About The Kaʻū Calendar

Ka`u, Hawai`i, United States
A locally owned and run community newspaper (www.kaucalendar.com) distributed in print to all Ka`u District residents of Ocean View, Na`alehu, Pahala, Hawai`i Volcanoes National Park, Volcano Village and Miloli`i on the Big Island of Hawai`i. This blog is where you can catch up on what's happening daily with our news briefs. This blog is provided by The Ka`u Calendar Newspaper (kaucalendar.com), Pahala Plantation Cottages (pahalaplantationcottages.com), Local Productions, Inc. and the Edmund C. Olson Trust.

Saturday, July 05, 2014

Ka`u News Briefs Saturday, July 5, 2014

Scalloped hammerhead sharks are threatened and endangered internationally but safer in Hawai`i. Photo from NOAA
SCALLOPED HAMMERHEAD SHARKS are the most common hammerheads in Hawai`i, and their populations are considered stable. However, the ever-growing international market for shark fins, where fins go from $50 to $100 a pound, is driving scalloped hammerheads toward extinction, and the federal government and international collaborations are planning to protect them.
The RoyalOrder of Kamehameha walked first in Volcano's Fourth of
July Parade. Photo by Julia Neal
     This week the National Marine Fisheries Service announced that in September it will list scalloped hammerheads in the eastern Atlantic and eastern Pacific oceans as endangered, and in the central and southwest Atlantic and the Indo-West Pacific as threatened. The Convention on International Trade in Endangered Species of Wild Fauna and Flora calls for trade in scalloped hammerheads only when export countries issue permits and declare the sharks legally taken, guaranteeing their loss will not harm survival of the species and its place in the ecosystem.
      Internationally, and mostly for the enjoyment of shark fin soup, "finning” crews catch adult and juvenile sharks, harvest their fins and dump them back into the ocean. The disabled sharks drown or die of starvation.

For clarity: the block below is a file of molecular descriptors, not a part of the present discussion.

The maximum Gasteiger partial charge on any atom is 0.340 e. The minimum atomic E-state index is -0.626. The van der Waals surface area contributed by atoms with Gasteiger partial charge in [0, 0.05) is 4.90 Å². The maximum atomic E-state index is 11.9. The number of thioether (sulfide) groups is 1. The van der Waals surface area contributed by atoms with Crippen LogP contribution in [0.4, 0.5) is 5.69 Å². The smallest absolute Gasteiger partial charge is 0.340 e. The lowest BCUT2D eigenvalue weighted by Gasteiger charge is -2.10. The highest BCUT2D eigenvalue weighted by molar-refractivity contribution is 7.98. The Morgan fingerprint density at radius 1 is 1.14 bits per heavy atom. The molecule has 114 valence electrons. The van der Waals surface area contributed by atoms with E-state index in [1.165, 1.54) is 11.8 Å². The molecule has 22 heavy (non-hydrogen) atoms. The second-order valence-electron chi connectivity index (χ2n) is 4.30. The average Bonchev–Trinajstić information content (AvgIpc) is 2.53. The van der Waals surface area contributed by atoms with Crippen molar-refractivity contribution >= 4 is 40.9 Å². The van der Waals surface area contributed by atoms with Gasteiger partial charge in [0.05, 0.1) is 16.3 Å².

“Studies indicate the Hawai`i population stays in waters relatively close to shore, which may give them some additional protection. That’s because longline fishing fleets can accidentally catch the species, but the Hawai`i-based fleet fishes further from the coast,” reports an Associate Press story this week by Audrey McAvoy.
Lady Liberty shared the spotlight with Hawai`i County Band. Photo by Julia Neal
      McAvoy quotes Hawai`i Institute of Marine Biology shark expert Carl Meyer saying that high numbers of fibers in scalloped hammerhead fins makes them particularly desirable for shark fin soup. “Fishermen are catching juveniles as well as adults. ‘Of course, if you take away all of the small ones, then you don’t get any big ones, and then your population starts to really decline dramatically.’”
     Scalloped hammerheads “give birth in calm, murky, shallow bays,” reports McAvoy. “They’re better off in Hawai`i than other areas in part because there’s no traditional or modern market for sharks as a commercial species in the islands, said Kim Holland, also a researcher at Hawai`i Institute for Marine Biology.
     “Scalloped hammerheads grow up to 10 feet long and have indentations in their flat, extended heads. They eat stingrays, squid and other sharks,” reports the AP. The story was carried by newspapers and news services internationally.
Mauna Kea Forest Restoration Project staff and volunteers carry
a giant palila bird. Photo by Julia Neal
      To comment on or like this story, go to facebook.com/kaucalendar.

VOLCANO VILLAGE CELEBRATED FOURTH OF JULY yesterday under brilliant blue skies as community organizations, floats, individuals and politicians joined the parade through town from the post office to Cooper Center, where revelers enjoyed ono food, entertainment and vendor and informational booths.
      To comment on or like this story, go to facebook.com/kaucalendar.

QUALIFIED INDIVIDUALS FROM KA`U looking to serve the public can apply for state board or commission openings that will occur as Senate Bill 2682 takes effect this Tuesday, July 8.
      On that date, 15 boards and commissions will be required to have their annual financial disclosure statements made public.
Volcano School of Arts & Sciences skates and walks for Independence Day.
Photo by Julia Neal
      Gov. Neil Abercrombie had placed the bill on his intent-to-veto list. After a detailed analysis, he decided to let it become law without his signature.
      “When it comes to the role of volunteer participation in the policy and decision-making process of governing in a democracy, the power of government to intrude in people’s lives becomes far more than a technical issue,” Abercrombie said. “It goes beyond labels of left and right. The whole rationale of democratic governance, after all, is to ensure the protection of individual rights, particularly in matters of personal information and dignity.
      “There are tough issues to be considered in this bill with competing values: legitimate inquiry into possible conflicts regarding the public interest versus legitimate concerns about personal information on family, finances, credit history and medical records becoming cannon fodder in political battles.